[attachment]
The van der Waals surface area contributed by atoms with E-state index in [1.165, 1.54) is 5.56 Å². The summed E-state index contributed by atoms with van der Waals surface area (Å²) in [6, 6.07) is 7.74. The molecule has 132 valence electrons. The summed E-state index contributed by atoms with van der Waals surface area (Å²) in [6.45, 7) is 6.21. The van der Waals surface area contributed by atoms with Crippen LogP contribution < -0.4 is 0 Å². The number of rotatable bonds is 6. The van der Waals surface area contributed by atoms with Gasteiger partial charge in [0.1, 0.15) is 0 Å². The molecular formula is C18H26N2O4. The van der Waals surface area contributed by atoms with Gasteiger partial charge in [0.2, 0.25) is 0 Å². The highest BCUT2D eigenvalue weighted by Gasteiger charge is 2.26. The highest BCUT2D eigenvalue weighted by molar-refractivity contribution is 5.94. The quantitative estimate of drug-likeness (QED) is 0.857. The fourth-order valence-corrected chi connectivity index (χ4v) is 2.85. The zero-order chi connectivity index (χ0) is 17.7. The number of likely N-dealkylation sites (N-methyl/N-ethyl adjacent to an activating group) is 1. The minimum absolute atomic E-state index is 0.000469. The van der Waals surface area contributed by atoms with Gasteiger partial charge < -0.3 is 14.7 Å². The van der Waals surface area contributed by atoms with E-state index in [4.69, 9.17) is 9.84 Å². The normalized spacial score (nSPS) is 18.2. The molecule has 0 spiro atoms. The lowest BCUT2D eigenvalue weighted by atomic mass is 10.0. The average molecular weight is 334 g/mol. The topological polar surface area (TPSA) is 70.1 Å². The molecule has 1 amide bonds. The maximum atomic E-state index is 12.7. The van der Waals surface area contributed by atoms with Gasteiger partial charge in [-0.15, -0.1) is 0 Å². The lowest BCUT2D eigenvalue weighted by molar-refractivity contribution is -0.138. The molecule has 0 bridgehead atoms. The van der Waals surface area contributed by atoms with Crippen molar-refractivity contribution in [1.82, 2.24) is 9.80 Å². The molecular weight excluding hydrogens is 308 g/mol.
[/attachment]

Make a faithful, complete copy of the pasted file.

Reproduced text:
The van der Waals surface area contributed by atoms with E-state index in [1.165, 1.54) is 5.56 Å². The summed E-state index contributed by atoms with van der Waals surface area (Å²) in [6, 6.07) is 7.74. The molecule has 132 valence electrons. The summed E-state index contributed by atoms with van der Waals surface area (Å²) in [6.45, 7) is 6.21. The van der Waals surface area contributed by atoms with Crippen LogP contribution < -0.4 is 0 Å². The number of rotatable bonds is 6. The van der Waals surface area contributed by atoms with Gasteiger partial charge in [0.1, 0.15) is 0 Å². The molecular formula is C18H26N2O4. The van der Waals surface area contributed by atoms with Gasteiger partial charge in [0.2, 0.25) is 0 Å². The highest BCUT2D eigenvalue weighted by Gasteiger charge is 2.26. The highest BCUT2D eigenvalue weighted by molar-refractivity contribution is 5.94. The quantitative estimate of drug-likeness (QED) is 0.857. The fourth-order valence-corrected chi connectivity index (χ4v) is 2.85. The zero-order chi connectivity index (χ0) is 17.7. The number of likely N-dealkylation sites (N-methyl/N-ethyl adjacent to an activating group) is 1. The minimum absolute atomic E-state index is 0.000469. The van der Waals surface area contributed by atoms with Gasteiger partial charge < -0.3 is 14.7 Å². The van der Waals surface area contributed by atoms with E-state index in [4.69, 9.17) is 9.84 Å². The normalized spacial score (nSPS) is 18.2. The molecule has 0 spiro atoms. The lowest BCUT2D eigenvalue weighted by atomic mass is 10.0. The average molecular weight is 334 g/mol. The topological polar surface area (TPSA) is 70.1 Å². The molecule has 1 amide bonds. The maximum atomic E-state index is 12.7. The van der Waals surface area contributed by atoms with Gasteiger partial charge in [-0.15, -0.1) is 0 Å². The lowest BCUT2D eigenvalue weighted by molar-refractivity contribution is -0.138. The molecule has 0 bridgehead atoms. The van der Waals surface area contributed by atoms with Crippen molar-refractivity contribution in [1.82, 2.24) is 9.80 Å². The molecular weight excluding hydrogens is 308 g/mol.